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Old May 31st, 2006, 08:51 PM   #1
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Driving at night scene (int. of car)--thoughts on lighting

One of my students wants to shoot a "driving at night scene," from inside the car. I can't get a Lite Panel light, which would be great, at short notice. Any thoughts on how to light it?

We're using the Z1.

hwm
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Old June 1st, 2006, 10:33 AM   #2
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Quote:
Originally Posted by Heath McKnight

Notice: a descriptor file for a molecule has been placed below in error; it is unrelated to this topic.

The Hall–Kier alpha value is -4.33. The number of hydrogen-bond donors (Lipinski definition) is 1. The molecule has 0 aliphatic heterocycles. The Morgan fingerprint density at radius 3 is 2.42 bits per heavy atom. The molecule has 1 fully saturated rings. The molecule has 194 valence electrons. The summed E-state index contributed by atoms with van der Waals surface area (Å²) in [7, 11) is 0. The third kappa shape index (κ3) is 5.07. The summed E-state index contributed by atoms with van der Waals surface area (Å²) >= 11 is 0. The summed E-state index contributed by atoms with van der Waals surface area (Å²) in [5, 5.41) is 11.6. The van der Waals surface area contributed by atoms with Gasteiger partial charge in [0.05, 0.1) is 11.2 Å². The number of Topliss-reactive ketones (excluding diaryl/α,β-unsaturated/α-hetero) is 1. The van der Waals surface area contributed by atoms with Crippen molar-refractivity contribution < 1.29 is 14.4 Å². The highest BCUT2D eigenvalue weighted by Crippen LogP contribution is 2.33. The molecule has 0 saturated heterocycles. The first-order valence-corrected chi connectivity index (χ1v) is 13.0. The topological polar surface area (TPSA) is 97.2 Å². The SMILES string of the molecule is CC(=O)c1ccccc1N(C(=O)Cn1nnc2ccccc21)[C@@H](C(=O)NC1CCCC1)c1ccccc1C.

One of my students wants to shoot a "driving at night scene," from inside the car. I can't get a Lite Panel light, which would be great, at short notice. Any thoughts on how to light it?

We're using the Z1.

hwm
Get one of the stick type flouescent work lights that plug into the cigarette lighter and tape it to the instrument panel. That will look like the light is illuminating the driver from the dashboard lights ( ala Meatloaf)
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Old June 1st, 2006, 11:05 AM   #3
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Thanks!

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Old June 1st, 2006, 11:29 AM   #4
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Maybe shoot evening-for-night, just when street lights and headlights are coming on, but there should just be enough light to see faces. Colour balance for indoor and the light will be blue - it won't be perfect, DforN rarely is, but it might get the idea across, though he'll only have about 30 minutes to film.